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Newcastle University honours inspiring social campaigners


Four of the world’s most eminent social and political figures received honorary degrees from Newcastle University at a Congregation ceremony today (Tuesday, 4 December).

The Mittal brothers, Shami Chakrabarti and Garry Runciman all became special honorary graduates of Newcastle University today for their outstanding contributions to societies in the UK and across the world.

The Honorary Doctorate of Civil Law commemorates the University’s historic commitment to civic responsibility, and to mark to launch of the Newcastle Institute for Social Renewal (NISR) the University has chosen to award individuals whose interests represented communities most affected by social, political and economic change.

Professor Chris Brink, Vice-Chancellor of Newcastle University, said: “Honorary degrees are a way for Newcastle University to recognise those figures from industry, academia, education and politics who have made a major contribution to people’s lives and the world we live in.”

Professor Mark Shucksmith OBE, Director of NISR, said: “Social Renewal is about tackling the big questions and our role as a civic university is to make a difference to the world around us in both thought and action. We celebrate this idea in honour of people who have made outstanding contributions to society in answering the big questions.”

Satya Bharti Schools
This is the first time in the University’s history that two brothers have had honours conferred upon them. As passionate advocates of the right to a good education Sunil and Rakesh Mittal share the belief that business must give back to the society in which it operates.

Their Satya Bharti School programme provides a quality, free education to over 38,000 underprivileged children in 254 schools in villages across India.

The Bharti Foundation is the philanthropic arm of Bharti Enterprises and was established 12 years ago. These schools provide free meals, school uniforms, books and stationery to children and young people in primary and higher education, with particular focus on improving the lives of young girls and women.

The schools’ English computer-aided learning systems give pupils access to a new learning environment and their specialised higher-education courses in telecommunications, in association with IIT Delhi, extend up to PhD level.

Professor Brink said: “It is a great pleasure to acknowledge Sunil and Rakesh Mittal in this way. Through their Bharti Foundation they have succeeded in transforming the lives of thousands of the most disadvantaged children in India by making education accessible to them and future generations.”

Rakesh Mittal, Chairman and Group CEO of Bharti Enterprises, who also collected his brother's degree, said: “I am honoured to visit Newcastle and to be welcomed here. The work the University is doing is extremely, extremely important. I think its work in social renewal, and before that in ageing and in sustainability, are the big issues facing the world today.

“In India, we believe education is the most important factor which is why we set up our Bharti Foundation. Our Satya Bharti schools educate 38,000 children – to me that’s 38,000 smiles. We provide their education and give them a midday meal. We believe if you educate India’s children they can become agents for change. We particularly focus on the girl child - 49% of our students are girls.  We believe if you educate a girl, you educate a family.”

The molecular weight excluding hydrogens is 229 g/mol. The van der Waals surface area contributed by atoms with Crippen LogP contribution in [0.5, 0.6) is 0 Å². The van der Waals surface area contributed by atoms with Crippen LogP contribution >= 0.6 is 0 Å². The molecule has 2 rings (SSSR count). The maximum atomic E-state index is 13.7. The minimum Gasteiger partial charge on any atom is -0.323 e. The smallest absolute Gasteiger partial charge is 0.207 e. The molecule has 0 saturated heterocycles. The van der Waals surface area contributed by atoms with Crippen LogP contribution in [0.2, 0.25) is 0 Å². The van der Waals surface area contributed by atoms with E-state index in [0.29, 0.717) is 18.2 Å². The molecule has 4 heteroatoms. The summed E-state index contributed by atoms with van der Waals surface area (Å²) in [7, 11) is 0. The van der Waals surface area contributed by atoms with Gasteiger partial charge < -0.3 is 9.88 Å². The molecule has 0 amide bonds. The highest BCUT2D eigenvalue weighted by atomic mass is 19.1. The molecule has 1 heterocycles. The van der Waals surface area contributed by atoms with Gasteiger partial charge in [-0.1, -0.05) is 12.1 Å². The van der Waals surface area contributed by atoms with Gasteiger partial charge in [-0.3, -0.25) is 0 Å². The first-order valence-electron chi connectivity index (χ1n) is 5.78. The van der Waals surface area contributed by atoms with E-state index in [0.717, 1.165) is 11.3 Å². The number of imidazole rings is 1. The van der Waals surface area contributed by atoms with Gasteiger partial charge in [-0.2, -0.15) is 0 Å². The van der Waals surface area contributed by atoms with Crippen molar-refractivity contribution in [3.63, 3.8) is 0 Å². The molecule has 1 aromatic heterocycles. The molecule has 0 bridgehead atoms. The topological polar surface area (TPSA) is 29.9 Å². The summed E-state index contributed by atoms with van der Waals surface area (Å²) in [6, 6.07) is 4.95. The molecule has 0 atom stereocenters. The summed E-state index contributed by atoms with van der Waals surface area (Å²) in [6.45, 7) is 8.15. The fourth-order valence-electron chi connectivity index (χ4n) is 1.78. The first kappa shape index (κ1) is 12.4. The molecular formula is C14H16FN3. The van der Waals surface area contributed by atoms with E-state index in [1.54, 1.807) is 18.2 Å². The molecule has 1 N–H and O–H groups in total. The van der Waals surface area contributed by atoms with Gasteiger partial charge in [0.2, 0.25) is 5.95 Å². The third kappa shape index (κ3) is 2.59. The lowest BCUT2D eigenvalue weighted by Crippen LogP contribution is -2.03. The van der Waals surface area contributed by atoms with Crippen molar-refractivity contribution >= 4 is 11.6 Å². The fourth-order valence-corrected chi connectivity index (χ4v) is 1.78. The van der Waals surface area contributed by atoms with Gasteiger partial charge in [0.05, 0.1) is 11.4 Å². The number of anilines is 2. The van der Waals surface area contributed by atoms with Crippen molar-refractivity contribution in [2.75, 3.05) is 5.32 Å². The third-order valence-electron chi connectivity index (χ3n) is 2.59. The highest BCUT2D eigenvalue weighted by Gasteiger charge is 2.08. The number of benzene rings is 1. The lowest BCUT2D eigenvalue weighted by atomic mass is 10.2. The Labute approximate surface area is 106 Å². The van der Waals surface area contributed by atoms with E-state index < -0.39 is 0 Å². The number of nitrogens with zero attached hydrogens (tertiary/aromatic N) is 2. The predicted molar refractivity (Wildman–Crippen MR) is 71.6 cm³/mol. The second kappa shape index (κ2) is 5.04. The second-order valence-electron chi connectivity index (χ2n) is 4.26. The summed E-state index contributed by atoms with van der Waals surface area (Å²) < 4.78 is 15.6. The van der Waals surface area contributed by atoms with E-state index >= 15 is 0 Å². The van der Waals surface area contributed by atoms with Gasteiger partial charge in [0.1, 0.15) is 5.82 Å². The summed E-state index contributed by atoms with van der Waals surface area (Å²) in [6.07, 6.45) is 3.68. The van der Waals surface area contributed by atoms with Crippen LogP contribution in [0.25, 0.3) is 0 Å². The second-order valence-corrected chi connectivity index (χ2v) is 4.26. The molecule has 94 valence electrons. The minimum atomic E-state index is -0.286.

Civil Liberties
Shami Chakrabarti is director of the human rights group Liberty (The National Council for Civil Liberties) and one of the most widely-known public affairs lobbyists around today.

Since becoming Liberty’s Director in 2003, Shami has written, spoken and broadcast on the importance of the post-World War II human rights framework as an essential component of democratic society. More recently, Shami was invited to join the panel of the Leveson Inquiry into the culture, practice and ethics of the British press. 

In 2007, Shami was awarded a CBE in the Queen’s Birthday Honours. Her reputation as a social campaigner has led many to regard her as one of the most inspiring political figures in a generation.

She is Chancellor of Oxford Brookes University, a governor of the London School of Economics and the British Film Institute, a visiting Fellow of Nuffield College, Oxford, and a Master of the Bench of Middle Temple.

Mrs Chakrabarti said: “This is a massive, massive honour and this is special for two reasons. Firstly, because I am so pleased and happy to be in Newcastle, but secondly, because this was Dr Luther King’s English University. To be given the same honour as him, Doctor of Civil Law, in the same place, as a fellow civil rights campaigner, makes it incredibly special to me.”

Social Justice and Sociological Inquiry
Garry Runciman, 3rd Viscount Runciman of Doxford, is an eminent sociologist. He was elected to the British Academy in 1975. His seminal work, Relative Deprivation and Social Justice: a Study of Attitudes to Social Inequality in Twentieth-Century Britain, was published in 1966 and remains influential today.

He chaired the British Government's Royal Commission on Criminal Justice which continued the inquiry into the convictions of the Maguire Seven – wrongly imprisoned for their alleged involvement in the Guildford Bombings in 1974 – and as a result of which a permanent independent Criminal Cases Review Commission was set up to investigate possible miscarriages of justice.

Viscount Runciman said: “I feel very honoured. My family has connections with this part of the world so that adds to the pleasure of this honour for me.”


 Picture caption: Left to right: Rakesh Mittal, Shami Chakrabati and Lord Runciman. Photograph by North News and Pictures.

published on: 4 December 2012